We loved these Oudenaarde cycling routes as they were very easy to follow and on good roads. We felt that we were experiencing Belgian cycling the way that you were meant to.
The three routes have been split simply into Blue, Yellow and Red. They all represent a challenge and are appealing in their different ways.
Before tackling any of these routes, check out our tips for cycling in Flanders.
Family cycle routes/easy rides
The Leopold Hotel, like Oudenaarde itself, sits on the banks of the River Schelde. Walk out of the main entrance of the hotel, turn left and some 25 metres later you are on a cycle path network that runs either side of the river.
Ride to the north and you will eventually reach the Belgian city of Ghent (approx 35 kms away) famous for its velodrome which hosts the annual Ghent six-day track cycling competition.
Or venture to the south and cross the border with northeastern France where another famous velodrome is situated: none other than the one in Roubaix (approx 40 kms away) which is always used to conclude another cycling classic, the legendary Paris-Roubaix.
Our trip took us north for 15 kms on very flat asphalted terrain before we crossed the river and rode into the quaint little village of Gavere stopping off at the De Post Brasserie for lunch and then returning on the eastern bank back to the hotel.
If you don’t want a hilly ride or just want to take things gently then this is a very easy route along a very pleasant river path up and down the river. There are numerous crossing points along the way so you can shorten or lengthen your ride as you wish.
We were told that there is a regular chain gang ride every Saturday morning featuring a number of local professionals from the various Belgian cycling teams who ride from Ghent to Oudenaarde and back.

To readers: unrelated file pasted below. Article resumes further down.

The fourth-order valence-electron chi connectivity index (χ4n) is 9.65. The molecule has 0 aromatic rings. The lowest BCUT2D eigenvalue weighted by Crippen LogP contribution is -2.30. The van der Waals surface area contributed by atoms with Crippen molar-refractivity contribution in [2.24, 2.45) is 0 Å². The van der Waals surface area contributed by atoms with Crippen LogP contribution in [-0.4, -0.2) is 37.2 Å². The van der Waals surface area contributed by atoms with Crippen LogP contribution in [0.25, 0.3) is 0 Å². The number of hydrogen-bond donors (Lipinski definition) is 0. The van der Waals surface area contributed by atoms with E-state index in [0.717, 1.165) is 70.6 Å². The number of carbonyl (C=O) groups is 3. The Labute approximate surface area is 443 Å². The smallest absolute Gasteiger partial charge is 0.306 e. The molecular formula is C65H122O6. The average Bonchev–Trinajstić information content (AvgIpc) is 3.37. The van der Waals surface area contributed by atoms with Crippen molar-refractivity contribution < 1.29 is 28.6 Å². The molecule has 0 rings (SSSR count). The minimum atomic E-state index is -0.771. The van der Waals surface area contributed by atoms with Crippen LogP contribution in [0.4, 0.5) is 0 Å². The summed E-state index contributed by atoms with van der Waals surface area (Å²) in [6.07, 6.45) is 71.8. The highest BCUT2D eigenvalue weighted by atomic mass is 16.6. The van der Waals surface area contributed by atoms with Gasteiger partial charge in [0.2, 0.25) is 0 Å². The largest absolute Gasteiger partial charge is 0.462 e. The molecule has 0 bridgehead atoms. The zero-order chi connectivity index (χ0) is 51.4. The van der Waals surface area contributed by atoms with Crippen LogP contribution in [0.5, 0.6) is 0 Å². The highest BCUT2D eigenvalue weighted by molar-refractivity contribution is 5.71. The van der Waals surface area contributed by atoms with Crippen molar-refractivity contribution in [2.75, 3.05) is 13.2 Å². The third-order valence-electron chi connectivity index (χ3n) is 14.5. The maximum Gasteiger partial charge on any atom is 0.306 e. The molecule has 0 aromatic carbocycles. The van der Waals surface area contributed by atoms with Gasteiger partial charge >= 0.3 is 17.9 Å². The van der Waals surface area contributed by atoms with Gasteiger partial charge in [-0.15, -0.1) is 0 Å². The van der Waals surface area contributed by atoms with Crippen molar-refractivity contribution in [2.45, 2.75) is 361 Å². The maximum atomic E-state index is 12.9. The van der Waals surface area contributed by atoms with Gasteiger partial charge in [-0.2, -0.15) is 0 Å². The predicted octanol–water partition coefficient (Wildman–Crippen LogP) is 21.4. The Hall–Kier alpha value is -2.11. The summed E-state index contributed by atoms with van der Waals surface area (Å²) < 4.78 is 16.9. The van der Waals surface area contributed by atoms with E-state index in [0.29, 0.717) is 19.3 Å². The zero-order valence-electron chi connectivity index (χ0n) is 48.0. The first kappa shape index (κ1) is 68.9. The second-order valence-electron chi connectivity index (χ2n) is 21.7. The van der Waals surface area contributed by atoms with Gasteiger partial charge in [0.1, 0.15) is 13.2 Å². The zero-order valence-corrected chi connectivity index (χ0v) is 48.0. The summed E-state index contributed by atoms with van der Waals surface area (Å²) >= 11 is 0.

Pro races, Tour de Flanders sportive and other Flanders cycling events
The Belgian cycling classics
For many cycling fans, the season officially starts in late February of each year, as attention focuses upon northwestern Europe and a series of races known as the classics, many of which are on cobbled roads.
The key races on the Belgium cycling race calendar run something like this:
Omloop Het Nieuwsblad
The first Belgium race of the season is traditionally Omloop Het Nieuwsblad which starts in Ghent and covers 200 kilometres across Flanders and incorporates the well-known climbs such as the Muur at Geraardsbergen and the Bosberg. Along with Kuurne-Brussels-Kuurne which follows a few days later these two races are referred to as “semi-classics”.
As the title suggests, this race starts in Kuurne and heads out to Brussels and returns to Kuurne after 200 kilometres having incorporated climbs such as the Oude Kwaremont and the Kluisberg. (You can find our full guide to cycling Brussels here)
Towards the end of March, we see the first of the real warm-up race for the Tour of Flanders in the form of E3 Harelbeke. It starts and finishes in the town of Harelbeke (25 kms to the west of Oudenaarde) and features many of the climbs and bergs associated with De Ronde including the Taaienberg and the Paterberg. E3 Harelbeke opens what has become known as Flemish week. This is the first of the four “cobbled classics”.